More Funds for Ward 6 Schools

Jefferson Academy and Capitol Montessori Get Additional Funds.

Photo: Andrew Lightman

Jefferson Middle School Academy and Capitol Hill Montessori at Logan in Ward 6 could receive $1 million and $4 million more respectively for capital projects in DC’s Committee on Education proposed fiscal year 2017 education budget. The DC Council voted on May 17 to bump up Mayor Muriel Bowser’s Capital Improvement Plan budget by $13 million to $440 million, but the budget must await final votes to pass into law.

Funds for Jefferson (801 Seventh St. SW) could help upgrade the science labs, and those for Capitol Hill Montessori (215 G St. NE) could pay for a new heating and cooling HVAC system and new ceilings.

New Modernization Criteria Method

Education Committee Chair David Grosso also released his own criteria for prioritizing the modernization of DC Public Schools (DCPS), including 4,600 data points in 10 categories to rank all 112 schools. Compared to DCPS’s and Bowser’s rankings, Grosso’s theoretical tool ranks Jefferson No. 10 and Capitol Hill Montessori No. 4. “I am especially grateful that my colleagues once again supported the Committee on Education's approach to depoliticize funding of our school modernizations,” Grosso said. “Our model – based on equity, student demand, community-centered schools, and transparency – prioritizes the schools in greatest of need.”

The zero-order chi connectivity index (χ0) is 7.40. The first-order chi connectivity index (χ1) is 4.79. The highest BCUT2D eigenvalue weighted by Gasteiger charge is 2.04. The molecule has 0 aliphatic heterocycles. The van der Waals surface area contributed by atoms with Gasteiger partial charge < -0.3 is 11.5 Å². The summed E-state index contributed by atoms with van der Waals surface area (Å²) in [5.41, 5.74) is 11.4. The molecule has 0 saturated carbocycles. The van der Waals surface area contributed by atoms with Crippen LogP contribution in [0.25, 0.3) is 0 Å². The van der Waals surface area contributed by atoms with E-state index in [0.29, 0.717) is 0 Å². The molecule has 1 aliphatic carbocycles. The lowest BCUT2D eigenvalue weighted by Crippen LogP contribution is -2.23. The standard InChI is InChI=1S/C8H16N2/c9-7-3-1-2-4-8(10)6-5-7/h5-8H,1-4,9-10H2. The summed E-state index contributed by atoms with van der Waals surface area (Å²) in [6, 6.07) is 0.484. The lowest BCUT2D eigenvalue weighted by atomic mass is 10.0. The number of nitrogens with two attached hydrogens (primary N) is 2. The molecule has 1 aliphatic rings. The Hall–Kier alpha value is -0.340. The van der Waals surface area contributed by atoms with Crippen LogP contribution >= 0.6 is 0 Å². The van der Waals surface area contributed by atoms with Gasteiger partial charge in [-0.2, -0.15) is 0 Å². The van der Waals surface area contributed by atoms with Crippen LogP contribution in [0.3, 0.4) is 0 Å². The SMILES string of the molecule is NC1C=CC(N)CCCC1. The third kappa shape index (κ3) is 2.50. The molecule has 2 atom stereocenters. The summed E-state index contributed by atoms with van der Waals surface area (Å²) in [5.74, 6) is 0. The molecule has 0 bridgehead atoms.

The criteria include: 60 percent equity – 25 percent for date and type of last construction, 20 percent for fiscal year 1998-2015 investments per square foot, and 15 percent facility condition; 20 percent demand – 10 percent for the five-year average building use and 10 percent for the five-year average enrollment growth; and 20 percent community – 5 percent child population growth, 5 percent by-right need, 5 percent modernized square foot in feeder, and 5 percent at-risk.

Ward 6 Councilmember Charles Allen said he commended Grosso’s new criteria tool for the modernization of schools and plans to continue advocating for monitoring its use in the coming years. It’s not yet perfect, but it’s a necessary start. “It’s absolutely in the right direction,” Allen said of the method. “The next step is establishing it as the tool we use year in and year out.”

Mayor Bowser’s modernization plan pushed Jefferson’s modernization back five years and omitted Capitol Hill Montessori entirely, and that decision doesn’t sit well with him or the Education Committee, Allen said. “When I sat down with the mayor I let her know that I’m disappointed that it got pushed back,” he said. Putting in $4 million for the Montessori and $1 million for Jefferson shows a move in the right direction, though, he said.

Grosso also plans to work with the council on a law that incorporates a version of the criteria tool into the modernization process. The legislation would help standardize the approach to modernization. “My hope is that there will be more certainty,” he said. “The more we can give parents, teachers, and school administrators confidence that we’re going to do the modernization in this time period, the less controversy there is.”